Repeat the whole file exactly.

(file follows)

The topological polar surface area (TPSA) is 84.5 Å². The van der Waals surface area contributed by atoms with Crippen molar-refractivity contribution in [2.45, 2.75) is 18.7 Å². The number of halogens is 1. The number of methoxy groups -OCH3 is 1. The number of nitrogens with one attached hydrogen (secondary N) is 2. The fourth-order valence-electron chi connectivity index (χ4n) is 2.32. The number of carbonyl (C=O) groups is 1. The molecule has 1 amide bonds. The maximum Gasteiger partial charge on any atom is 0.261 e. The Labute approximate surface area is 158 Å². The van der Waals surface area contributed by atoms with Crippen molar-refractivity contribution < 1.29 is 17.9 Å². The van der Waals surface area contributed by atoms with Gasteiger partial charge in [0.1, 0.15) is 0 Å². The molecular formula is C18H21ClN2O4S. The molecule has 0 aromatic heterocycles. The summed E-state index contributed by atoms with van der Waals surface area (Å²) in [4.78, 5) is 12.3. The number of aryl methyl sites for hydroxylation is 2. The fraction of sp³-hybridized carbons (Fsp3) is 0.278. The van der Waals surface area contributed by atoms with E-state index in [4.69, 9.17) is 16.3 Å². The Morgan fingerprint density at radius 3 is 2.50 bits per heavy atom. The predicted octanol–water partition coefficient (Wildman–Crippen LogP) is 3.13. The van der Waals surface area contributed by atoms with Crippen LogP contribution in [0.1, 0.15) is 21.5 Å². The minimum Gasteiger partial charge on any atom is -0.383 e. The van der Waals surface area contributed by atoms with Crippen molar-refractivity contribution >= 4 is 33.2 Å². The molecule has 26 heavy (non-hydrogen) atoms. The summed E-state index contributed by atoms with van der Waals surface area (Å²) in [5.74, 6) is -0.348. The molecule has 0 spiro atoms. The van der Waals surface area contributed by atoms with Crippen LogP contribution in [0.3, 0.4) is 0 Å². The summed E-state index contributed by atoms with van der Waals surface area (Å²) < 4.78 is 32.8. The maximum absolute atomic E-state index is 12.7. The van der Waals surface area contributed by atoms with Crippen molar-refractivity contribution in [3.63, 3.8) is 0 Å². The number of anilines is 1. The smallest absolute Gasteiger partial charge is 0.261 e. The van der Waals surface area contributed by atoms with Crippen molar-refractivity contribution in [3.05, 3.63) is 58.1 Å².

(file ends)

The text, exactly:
The topological polar surface area (TPSA) is 84.5 Å². The van der Waals surface area contributed by atoms with Crippen molar-refractivity contribution in [2.45, 2.75) is 18.7 Å². The number of halogens is 1. The number of methoxy groups -OCH3 is 1. The number of nitrogens with one attached hydrogen (secondary N) is 2. The fourth-order valence-electron chi connectivity index (χ4n) is 2.32. The number of carbonyl (C=O) groups is 1. The molecule has 1 amide bonds. The maximum Gasteiger partial charge on any atom is 0.261 e. The Labute approximate surface area is 158 Å². The van der Waals surface area contributed by atoms with Crippen molar-refractivity contribution < 1.29 is 17.9 Å². The van der Waals surface area contributed by atoms with Gasteiger partial charge in [0.1, 0.15) is 0 Å². The molecular formula is C18H21ClN2O4S. The molecule has 0 aromatic heterocycles. The summed E-state index contributed by atoms with van der Waals surface area (Å²) in [4.78, 5) is 12.3. The number of aryl methyl sites for hydroxylation is 2. The fraction of sp³-hybridized carbons (Fsp3) is 0.278. The van der Waals surface area contributed by atoms with E-state index in [4.69, 9.17) is 16.3 Å². The Morgan fingerprint density at radius 3 is 2.50 bits per heavy atom. The predicted octanol–water partition coefficient (Wildman–Crippen LogP) is 3.13. The van der Waals surface area contributed by atoms with Crippen LogP contribution in [0.1, 0.15) is 21.5 Å². The minimum Gasteiger partial charge on any atom is -0.383 e. The van der Waals surface area contributed by atoms with Crippen molar-refractivity contribution >= 4 is 33.2 Å². The molecule has 26 heavy (non-hydrogen) atoms. The summed E-state index contributed by atoms with van der Waals surface area (Å²) in [5.74, 6) is -0.348. The molecule has 0 spiro atoms. The van der Waals surface area contributed by atoms with Crippen LogP contribution in [0.3, 0.4) is 0 Å². The summed E-state index contributed by atoms with van der Waals surface area (Å²) < 4.78 is 32.8. The maximum absolute atomic E-state index is 12.7. The van der Waals surface area contributed by atoms with Crippen molar-refractivity contribution in [3.63, 3.8) is 0 Å². The number of anilines is 1. The smallest absolute Gasteiger partial charge is 0.261 e. The van der Waals surface area contributed by atoms with Crippen molar-refractivity contribution in [3.05, 3.63) is 58.1 Å².